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Gas talks end in failure

Published time: January 09, 2009 01:12
Edited time: January 09, 2009 01:12

Negotiations in Brussels to resume Russian gas supplies to Europe via Ukraine have broken up without agreement.

The talks appear to have stumbled over the issue of who should be included in the international group sent to Ukraine to monitor the transit of gas.

Earlier, the EU and Kiev reached a bilateral agreement for European observers to travel to the country. However, Russia's Gazprom insisted company representatives should be included, a demand Kiev flatly rejected.

The aim of the inspectors is to make sure that no Russian gas is syphoned off once the flow restarts.

Gazprom CEO Aleksey Miller has blamed Ukraine for the failure of the negotiations.

“Ukraine has blocked the signing of the document to create a transit monitoring mission that would include experts from Europe and from Gazprom. We had a chance to resume supplies on Thursday but it didn’t happen. It’s Ukraine that should be held responsible for that failure,” Miller said.

Meanwhile, the European Commission has warned Ukraine it may face multi-million euro law suits if it is proven it has been syphoning off gas intended for European customers.

Europe's Energy Charter Treaty guarantees nations a right to an interrupted gas supply. It was ratified in 1994 by 51 countries, including Ukraine. According to Miller, Ukraine has been breaking several of its conditions.

A delegation from Gazprom arrived in Brussels on Thursday to discuss the ongoing dispute over gas deliveries to European countries. The Russian company brought with it a range of documents including the most recent Russian–Ukrainian transit contract. Representatives from Naftogas, Ukraine’s state-run gas company, also took part in Thursday’s consultations.

EU reaction

While talks continued in Brussels, EU prime ministers meeting in Prague were busy putting together a document entitled “The declaration on the Russia-Ukraine problem and energy security”.

The EU, which until now distanced itself from what it has described as a commercial dispute, has drastically switched its position. Thursday’s declaration says the EU will help settle the dispute, since it affects so many of its member states.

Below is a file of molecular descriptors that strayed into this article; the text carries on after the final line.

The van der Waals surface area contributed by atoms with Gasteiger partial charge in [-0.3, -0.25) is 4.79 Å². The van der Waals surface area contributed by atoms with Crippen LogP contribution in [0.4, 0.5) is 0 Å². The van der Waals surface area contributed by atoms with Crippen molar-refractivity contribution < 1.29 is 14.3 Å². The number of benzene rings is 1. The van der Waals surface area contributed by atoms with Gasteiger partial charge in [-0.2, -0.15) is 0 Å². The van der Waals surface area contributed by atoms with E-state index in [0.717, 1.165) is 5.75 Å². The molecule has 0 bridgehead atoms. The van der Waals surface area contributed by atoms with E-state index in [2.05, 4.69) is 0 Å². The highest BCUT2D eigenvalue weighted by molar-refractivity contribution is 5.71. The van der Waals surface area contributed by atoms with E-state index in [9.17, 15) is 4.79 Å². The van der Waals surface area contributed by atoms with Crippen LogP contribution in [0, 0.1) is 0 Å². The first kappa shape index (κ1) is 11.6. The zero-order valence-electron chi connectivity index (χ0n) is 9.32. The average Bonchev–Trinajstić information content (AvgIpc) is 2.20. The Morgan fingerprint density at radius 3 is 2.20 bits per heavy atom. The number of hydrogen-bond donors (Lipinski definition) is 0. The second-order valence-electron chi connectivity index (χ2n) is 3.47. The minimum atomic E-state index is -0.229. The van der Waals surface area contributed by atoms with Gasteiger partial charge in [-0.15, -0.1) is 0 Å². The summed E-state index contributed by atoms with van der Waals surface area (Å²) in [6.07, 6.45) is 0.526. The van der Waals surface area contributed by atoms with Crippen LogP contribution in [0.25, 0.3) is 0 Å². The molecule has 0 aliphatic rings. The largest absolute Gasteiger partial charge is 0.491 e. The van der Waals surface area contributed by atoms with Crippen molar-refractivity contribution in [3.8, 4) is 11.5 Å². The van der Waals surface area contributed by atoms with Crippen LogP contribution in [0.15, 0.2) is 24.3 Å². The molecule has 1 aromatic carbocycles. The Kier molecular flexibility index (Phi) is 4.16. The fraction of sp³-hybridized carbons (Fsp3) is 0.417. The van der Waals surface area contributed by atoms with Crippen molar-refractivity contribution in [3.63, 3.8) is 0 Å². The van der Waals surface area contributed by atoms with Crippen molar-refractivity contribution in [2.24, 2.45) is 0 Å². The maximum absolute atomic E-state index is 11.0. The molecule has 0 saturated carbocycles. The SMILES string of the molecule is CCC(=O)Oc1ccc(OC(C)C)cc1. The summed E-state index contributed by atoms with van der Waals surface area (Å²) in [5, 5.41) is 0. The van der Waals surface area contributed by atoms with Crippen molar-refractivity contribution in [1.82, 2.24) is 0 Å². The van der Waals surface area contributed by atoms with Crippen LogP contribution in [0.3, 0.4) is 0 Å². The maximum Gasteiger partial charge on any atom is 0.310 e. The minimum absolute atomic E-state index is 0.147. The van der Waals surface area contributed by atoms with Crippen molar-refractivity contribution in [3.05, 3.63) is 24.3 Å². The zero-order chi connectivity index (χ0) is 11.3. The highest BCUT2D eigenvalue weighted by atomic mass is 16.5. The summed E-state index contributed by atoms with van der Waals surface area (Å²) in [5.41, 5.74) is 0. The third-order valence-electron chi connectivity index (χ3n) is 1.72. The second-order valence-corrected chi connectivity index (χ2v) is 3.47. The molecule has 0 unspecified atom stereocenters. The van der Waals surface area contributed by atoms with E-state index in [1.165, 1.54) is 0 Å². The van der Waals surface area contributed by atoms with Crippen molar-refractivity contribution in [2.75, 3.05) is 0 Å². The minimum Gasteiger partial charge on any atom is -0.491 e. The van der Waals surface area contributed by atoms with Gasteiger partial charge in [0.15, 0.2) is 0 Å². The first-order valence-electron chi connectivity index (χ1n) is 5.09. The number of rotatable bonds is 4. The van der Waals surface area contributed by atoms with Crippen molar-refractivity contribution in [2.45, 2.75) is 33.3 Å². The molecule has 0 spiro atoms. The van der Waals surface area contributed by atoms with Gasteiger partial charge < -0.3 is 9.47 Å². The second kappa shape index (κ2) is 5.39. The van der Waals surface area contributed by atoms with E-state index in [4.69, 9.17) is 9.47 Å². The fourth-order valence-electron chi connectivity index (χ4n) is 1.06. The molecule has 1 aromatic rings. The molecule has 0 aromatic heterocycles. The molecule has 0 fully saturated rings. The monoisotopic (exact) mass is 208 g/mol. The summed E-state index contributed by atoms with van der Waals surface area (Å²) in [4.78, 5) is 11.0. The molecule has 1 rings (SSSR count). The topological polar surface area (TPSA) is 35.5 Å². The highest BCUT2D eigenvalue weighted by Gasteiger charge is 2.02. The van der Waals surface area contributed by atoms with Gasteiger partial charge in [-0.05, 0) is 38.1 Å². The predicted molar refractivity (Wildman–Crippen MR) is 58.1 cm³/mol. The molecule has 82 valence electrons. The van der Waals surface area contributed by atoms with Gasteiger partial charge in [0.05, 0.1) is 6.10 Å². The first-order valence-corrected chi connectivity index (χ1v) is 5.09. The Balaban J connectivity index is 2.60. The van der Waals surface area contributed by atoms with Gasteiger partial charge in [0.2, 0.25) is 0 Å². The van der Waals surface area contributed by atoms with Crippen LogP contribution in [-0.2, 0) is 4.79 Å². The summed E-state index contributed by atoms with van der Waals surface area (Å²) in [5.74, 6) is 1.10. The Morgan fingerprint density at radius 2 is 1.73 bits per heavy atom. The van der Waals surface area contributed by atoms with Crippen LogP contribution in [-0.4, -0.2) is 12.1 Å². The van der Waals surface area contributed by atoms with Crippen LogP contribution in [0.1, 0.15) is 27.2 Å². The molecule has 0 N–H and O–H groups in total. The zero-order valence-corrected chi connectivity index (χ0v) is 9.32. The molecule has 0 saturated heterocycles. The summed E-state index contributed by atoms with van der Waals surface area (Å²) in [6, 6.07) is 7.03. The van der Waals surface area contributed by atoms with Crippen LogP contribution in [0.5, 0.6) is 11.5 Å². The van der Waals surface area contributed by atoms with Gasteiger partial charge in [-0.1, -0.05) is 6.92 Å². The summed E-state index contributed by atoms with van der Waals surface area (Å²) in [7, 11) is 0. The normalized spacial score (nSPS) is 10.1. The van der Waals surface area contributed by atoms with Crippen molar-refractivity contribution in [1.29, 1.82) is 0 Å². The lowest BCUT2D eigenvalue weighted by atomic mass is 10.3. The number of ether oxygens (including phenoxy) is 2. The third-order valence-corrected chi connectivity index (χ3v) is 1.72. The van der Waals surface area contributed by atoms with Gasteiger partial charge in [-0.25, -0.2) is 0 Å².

However, it avoids the “blame game”, which has been so keenly played by other worldwide observers since the conflict began. Nevertheless, the EU calls for Russia and Ukraine to resolve the gas row as quickly as possible. The president of the EU Parliament, Hans-Gert Poettering, insisted that “the contracts we have and the member states have are going to be fulfilled.”

He added: “The problems which are there between Russia and Ukraine must be resolved, but we cannot be the victim.”

It seems clear that while the EU is prepared to help resolve the dispute, it is not going to act as a referee in the price war between Moscow and Kiev.

Meanwhile, speaking at his residence outside Moscow, Vladimir Putin announced that Russia is ready to pay a market price for the transit of Russian gas through Ukraine. But only if Kiev pays the market price for Russian gas – $470 per thousand cubic metres.

Made worse by weather

Suffering a bitterly cold spell, Europe has been keen for Russia and Ukraine to resolve their dispute as soon as possible. Nearly two thirds of Europe’s member states have reported feeling the effects of the gas supply cut.

Some countries have coped better than others: Germany and the Czech Republic have their own gas reserves and other supply routes which allow them to handle gas shortages. Poland can bypass Ukraine by using alternative transit routes through Belarus.

Slovakia, on the other hand, was forced to declare a state of emergency because of shortages. There has even been talk of re-opening a Soviet-era nuclear power plant, the closure of which had been a requirement for Slovakia joining the EU.

Similarly, Bulgaria is experiencing significant problems, reporting that thousands of households have been left without heating in the freezing cold. Dozens of factories have also been forced to cut production.

Ukrainian officials say the country has large gas reserves, which will allow it to cope through the winter without having to rely on Russian imports. However, there have been reports of several heating stations in Kiev switching to oil instead of gas.

 

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